The European Commission is not adhering to its own principles of good governance to the detriment of Europe’s airlines and the communities they serve
Airlines can no longer financially sustain the impact of poor regulation emanating from the European Commission (EC) and other European regulatory bodies. Speaking at the 1st European Air Transport Regulation Forum in Florence, Italy today, director general of the European Regions Airline Association (ERA), Mike Ambrose, criticised regulatory bodies for not applying their own best practice rules when proposing or amending legislation, leading to ambiguous and confusing legislation which creates unnecessary costs for airlines and benefits neither the airline nor the passenger.
“The result is a plethora of ineffective regulations that are not fit for purpose,” said Ambrose. “Furthermore, there is no monitoring process in place to ensure that regulations are being enforced or to withdraw regulations that are ineffective.”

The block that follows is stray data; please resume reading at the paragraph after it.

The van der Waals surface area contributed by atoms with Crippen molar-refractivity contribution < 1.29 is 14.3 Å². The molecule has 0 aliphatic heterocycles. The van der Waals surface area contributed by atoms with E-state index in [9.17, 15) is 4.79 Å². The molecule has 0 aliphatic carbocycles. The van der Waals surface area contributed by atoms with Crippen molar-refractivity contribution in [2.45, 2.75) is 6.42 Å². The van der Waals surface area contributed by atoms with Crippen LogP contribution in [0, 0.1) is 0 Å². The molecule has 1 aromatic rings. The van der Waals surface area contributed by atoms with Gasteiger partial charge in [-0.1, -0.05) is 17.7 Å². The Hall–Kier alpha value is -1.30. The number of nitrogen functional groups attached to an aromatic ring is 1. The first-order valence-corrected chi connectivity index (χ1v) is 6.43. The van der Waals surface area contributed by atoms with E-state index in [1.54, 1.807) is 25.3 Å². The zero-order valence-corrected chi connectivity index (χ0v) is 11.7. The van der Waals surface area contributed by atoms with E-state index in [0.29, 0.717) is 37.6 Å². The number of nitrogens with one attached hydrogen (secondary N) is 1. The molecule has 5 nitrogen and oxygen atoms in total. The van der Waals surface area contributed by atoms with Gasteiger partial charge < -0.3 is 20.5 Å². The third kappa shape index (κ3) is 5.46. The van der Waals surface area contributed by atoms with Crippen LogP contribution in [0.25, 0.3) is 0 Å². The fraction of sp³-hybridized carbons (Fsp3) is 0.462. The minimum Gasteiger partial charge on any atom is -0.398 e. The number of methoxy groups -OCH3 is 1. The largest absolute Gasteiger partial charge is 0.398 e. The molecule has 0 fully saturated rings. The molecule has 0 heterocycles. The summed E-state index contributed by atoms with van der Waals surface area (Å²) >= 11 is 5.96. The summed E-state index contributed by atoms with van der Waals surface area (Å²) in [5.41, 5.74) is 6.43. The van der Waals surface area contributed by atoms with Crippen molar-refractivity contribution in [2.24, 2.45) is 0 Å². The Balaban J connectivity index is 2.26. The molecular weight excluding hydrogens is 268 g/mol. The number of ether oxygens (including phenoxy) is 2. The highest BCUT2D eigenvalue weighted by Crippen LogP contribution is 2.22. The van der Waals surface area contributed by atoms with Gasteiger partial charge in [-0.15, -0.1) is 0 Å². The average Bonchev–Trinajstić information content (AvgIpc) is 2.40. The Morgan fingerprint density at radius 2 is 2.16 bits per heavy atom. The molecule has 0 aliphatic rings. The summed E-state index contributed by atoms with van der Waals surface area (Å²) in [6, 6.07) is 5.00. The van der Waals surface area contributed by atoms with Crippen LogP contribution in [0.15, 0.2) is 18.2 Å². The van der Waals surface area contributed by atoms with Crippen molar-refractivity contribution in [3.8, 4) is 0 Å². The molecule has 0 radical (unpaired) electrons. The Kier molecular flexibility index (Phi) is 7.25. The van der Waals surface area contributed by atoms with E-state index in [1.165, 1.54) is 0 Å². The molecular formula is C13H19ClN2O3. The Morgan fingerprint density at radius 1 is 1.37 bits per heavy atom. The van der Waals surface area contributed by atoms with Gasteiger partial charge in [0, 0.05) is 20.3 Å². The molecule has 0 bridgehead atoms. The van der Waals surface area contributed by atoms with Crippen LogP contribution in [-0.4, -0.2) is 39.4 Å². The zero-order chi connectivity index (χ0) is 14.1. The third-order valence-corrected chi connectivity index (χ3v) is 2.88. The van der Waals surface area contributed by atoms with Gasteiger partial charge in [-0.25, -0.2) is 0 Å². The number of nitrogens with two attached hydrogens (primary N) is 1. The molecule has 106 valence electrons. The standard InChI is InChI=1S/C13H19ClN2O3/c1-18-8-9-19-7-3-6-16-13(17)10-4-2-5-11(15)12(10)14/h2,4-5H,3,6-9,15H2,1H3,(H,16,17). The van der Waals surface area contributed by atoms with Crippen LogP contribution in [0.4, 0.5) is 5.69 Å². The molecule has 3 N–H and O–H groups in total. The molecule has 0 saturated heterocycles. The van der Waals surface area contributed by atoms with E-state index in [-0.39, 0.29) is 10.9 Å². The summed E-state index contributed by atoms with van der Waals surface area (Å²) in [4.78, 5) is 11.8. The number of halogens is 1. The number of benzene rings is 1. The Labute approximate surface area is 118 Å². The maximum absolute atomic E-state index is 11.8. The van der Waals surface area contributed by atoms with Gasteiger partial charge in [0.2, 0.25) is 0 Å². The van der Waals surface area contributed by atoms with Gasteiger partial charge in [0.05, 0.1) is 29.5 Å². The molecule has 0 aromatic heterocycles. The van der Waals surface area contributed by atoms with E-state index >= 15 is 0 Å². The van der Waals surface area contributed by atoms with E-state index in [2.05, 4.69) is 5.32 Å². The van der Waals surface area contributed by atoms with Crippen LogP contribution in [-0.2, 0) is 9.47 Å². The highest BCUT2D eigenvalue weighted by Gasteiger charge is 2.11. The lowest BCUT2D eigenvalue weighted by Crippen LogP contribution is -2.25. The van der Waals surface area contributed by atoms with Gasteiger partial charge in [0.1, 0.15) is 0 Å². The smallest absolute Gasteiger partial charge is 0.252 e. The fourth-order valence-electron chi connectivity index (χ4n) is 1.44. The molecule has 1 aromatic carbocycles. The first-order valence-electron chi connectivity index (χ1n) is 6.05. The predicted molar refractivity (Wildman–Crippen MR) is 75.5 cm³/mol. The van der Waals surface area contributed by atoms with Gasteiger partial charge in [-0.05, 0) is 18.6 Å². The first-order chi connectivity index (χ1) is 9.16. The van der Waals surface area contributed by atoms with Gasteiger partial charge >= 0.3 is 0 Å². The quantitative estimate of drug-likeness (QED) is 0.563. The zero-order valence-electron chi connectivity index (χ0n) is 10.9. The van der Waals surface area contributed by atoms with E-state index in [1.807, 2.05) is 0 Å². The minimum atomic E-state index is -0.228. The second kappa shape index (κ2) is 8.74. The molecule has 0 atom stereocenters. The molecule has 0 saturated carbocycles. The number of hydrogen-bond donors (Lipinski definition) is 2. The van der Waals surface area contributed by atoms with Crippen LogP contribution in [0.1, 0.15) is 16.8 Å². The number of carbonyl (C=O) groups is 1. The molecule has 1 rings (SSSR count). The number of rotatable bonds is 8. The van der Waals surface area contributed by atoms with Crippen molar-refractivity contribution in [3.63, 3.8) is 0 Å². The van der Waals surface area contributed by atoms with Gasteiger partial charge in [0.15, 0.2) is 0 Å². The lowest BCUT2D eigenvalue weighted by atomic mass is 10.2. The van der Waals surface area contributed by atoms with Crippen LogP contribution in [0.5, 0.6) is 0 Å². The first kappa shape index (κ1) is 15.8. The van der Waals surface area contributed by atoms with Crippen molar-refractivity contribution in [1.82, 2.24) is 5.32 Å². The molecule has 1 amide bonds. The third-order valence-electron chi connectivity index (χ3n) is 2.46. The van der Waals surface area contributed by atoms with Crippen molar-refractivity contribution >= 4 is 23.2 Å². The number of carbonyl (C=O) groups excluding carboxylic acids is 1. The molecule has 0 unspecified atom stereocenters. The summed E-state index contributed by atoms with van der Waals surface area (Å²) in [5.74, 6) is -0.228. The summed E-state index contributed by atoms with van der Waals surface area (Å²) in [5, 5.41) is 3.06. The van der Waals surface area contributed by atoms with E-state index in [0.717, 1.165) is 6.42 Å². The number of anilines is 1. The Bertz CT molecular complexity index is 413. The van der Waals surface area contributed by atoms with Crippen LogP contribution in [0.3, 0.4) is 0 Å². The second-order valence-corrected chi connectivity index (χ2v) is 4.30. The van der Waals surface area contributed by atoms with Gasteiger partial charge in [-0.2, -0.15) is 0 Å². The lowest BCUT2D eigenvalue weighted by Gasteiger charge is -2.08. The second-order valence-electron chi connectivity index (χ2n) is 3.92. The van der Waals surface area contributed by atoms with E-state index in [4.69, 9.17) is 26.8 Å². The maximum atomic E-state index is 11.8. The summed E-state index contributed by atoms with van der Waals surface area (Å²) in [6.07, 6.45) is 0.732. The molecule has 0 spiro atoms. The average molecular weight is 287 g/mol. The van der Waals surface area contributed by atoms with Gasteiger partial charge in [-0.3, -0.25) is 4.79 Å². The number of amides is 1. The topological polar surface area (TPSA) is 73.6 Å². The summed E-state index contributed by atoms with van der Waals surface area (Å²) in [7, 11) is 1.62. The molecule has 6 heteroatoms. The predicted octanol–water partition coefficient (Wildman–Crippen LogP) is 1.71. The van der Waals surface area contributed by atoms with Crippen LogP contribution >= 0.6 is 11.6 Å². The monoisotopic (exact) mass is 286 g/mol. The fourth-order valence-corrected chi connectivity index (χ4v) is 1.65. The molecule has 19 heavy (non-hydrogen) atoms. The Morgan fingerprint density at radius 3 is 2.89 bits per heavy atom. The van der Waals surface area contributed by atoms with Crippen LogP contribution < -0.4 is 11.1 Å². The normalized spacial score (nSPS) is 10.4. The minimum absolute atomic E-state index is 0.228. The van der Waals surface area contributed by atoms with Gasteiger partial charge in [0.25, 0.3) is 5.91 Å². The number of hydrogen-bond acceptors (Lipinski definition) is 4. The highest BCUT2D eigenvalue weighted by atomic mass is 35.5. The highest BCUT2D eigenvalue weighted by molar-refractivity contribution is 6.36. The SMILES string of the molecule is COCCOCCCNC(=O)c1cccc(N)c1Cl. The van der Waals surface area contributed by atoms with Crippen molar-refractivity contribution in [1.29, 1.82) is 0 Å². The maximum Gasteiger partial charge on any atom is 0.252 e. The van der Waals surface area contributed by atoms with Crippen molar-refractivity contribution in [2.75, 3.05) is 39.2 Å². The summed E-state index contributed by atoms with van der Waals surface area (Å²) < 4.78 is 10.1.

The issue would appear to be getting worse, with the recent Accident Investigation Regulation being a prime example where no consultation with stakeholders took place. “This Regulation was developed behind closed doors, effectively barring the input of industry knowledge and expertise at every stage of the process,” said Ambrose. “To have the right to legislate is not to be right. Too often, the knowledge and expertise within air transport is ignored, resulting in flawed legislation that creates more problems than solutions.”
He continued: “the better regulation principles are simple and easy to apply – they reflect normal business practice and are based on common sense. Regulators quite rightly expect air transport to operate as safe and efficient businesses. Conversely, air transport should be able to reasonably expect its Regulators to adhere to these same business principles.”
ERA has developed the ‘Seven Steps Guide to Better Regulation’, based on the EC’s own excellent principles of good governance. Both the Guide and Mike Ambrose’s presentation can be downloaded from the ERA website.